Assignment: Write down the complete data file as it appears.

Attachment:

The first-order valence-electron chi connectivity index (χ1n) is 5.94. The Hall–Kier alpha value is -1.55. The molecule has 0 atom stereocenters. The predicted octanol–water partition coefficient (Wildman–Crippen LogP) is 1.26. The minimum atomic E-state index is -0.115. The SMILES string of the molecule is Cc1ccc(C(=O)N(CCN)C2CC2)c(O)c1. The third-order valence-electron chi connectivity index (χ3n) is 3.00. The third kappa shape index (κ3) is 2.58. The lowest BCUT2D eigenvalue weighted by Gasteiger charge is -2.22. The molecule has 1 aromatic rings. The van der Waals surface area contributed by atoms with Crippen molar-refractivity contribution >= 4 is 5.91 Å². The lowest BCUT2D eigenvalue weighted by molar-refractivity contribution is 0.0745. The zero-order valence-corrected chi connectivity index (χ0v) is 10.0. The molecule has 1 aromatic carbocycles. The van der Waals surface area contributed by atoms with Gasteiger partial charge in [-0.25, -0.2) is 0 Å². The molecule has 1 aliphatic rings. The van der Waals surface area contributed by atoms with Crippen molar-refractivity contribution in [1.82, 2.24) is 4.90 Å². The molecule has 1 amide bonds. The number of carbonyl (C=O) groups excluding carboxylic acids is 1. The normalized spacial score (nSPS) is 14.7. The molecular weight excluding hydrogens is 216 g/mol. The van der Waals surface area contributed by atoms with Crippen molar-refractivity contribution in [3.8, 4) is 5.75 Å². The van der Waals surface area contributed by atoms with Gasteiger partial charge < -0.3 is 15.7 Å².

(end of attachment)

The first-order valence-electron chi connectivity index (χ1n) is 5.94. The Hall–Kier alpha value is -1.55. The molecule has 0 atom stereocenters. The predicted octanol–water partition coefficient (Wildman–Crippen LogP) is 1.26. The minimum atomic E-state index is -0.115. The SMILES string of the molecule is Cc1ccc(C(=O)N(CCN)C2CC2)c(O)c1. The third-order valence-electron chi connectivity index (χ3n) is 3.00. The third kappa shape index (κ3) is 2.58. The lowest BCUT2D eigenvalue weighted by Gasteiger charge is -2.22. The molecule has 1 aromatic rings. The van der Waals surface area contributed by atoms with Crippen molar-refractivity contribution >= 4 is 5.91 Å². The lowest BCUT2D eigenvalue weighted by molar-refractivity contribution is 0.0745. The zero-order valence-corrected chi connectivity index (χ0v) is 10.0. The molecule has 1 aromatic carbocycles. The van der Waals surface area contributed by atoms with Gasteiger partial charge in [-0.25, -0.2) is 0 Å². The molecule has 1 aliphatic rings. The van der Waals surface area contributed by atoms with Crippen molar-refractivity contribution in [1.82, 2.24) is 4.90 Å². The molecule has 1 amide bonds. The number of carbonyl (C=O) groups excluding carboxylic acids is 1. The normalized spacial score (nSPS) is 14.7. The molecular weight excluding hydrogens is 216 g/mol. The van der Waals surface area contributed by atoms with Crippen molar-refractivity contribution in [3.8, 4) is 5.75 Å². The van der Waals surface area contributed by atoms with Gasteiger partial charge < -0.3 is 15.7 Å².